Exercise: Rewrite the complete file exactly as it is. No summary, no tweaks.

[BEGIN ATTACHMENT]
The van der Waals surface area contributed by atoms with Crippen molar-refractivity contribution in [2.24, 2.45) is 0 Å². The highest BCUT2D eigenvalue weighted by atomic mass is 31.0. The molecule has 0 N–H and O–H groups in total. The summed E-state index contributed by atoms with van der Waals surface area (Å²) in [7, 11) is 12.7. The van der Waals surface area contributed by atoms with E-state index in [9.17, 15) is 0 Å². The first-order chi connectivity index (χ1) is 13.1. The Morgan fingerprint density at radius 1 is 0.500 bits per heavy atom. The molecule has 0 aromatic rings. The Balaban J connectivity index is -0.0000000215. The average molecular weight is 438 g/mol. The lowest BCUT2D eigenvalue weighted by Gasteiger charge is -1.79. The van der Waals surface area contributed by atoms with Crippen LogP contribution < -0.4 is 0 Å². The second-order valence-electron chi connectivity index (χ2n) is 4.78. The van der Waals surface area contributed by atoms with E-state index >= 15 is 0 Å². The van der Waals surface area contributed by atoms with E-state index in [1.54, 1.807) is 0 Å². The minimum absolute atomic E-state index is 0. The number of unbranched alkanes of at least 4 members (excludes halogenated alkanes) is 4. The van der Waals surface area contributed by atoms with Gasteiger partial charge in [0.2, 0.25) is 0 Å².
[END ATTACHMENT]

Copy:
The van der Waals surface area contributed by atoms with Crippen molar-refractivity contribution in [2.24, 2.45) is 0 Å². The highest BCUT2D eigenvalue weighted by atomic mass is 31.0. The molecule has 0 N–H and O–H groups in total. The summed E-state index contributed by atoms with van der Waals surface area (Å²) in [7, 11) is 12.7. The van der Waals surface area contributed by atoms with E-state index in [9.17, 15) is 0 Å². The first-order chi connectivity index (χ1) is 13.1. The Morgan fingerprint density at radius 1 is 0.500 bits per heavy atom. The molecule has 0 aromatic rings. The Balaban J connectivity index is -0.0000000215. The average molecular weight is 438 g/mol. The lowest BCUT2D eigenvalue weighted by Gasteiger charge is -1.79. The van der Waals surface area contributed by atoms with Crippen LogP contribution < -0.4 is 0 Å². The second-order valence-electron chi connectivity index (χ2n) is 4.78. The van der Waals surface area contributed by atoms with E-state index >= 15 is 0 Å². The van der Waals surface area contributed by atoms with E-state index in [1.54, 1.807) is 0 Å². The minimum absolute atomic E-state index is 0. The number of unbranched alkanes of at least 4 members (excludes halogenated alkanes) is 4. The van der Waals surface area contributed by atoms with Gasteiger partial charge in [0.2, 0.25) is 0 Å².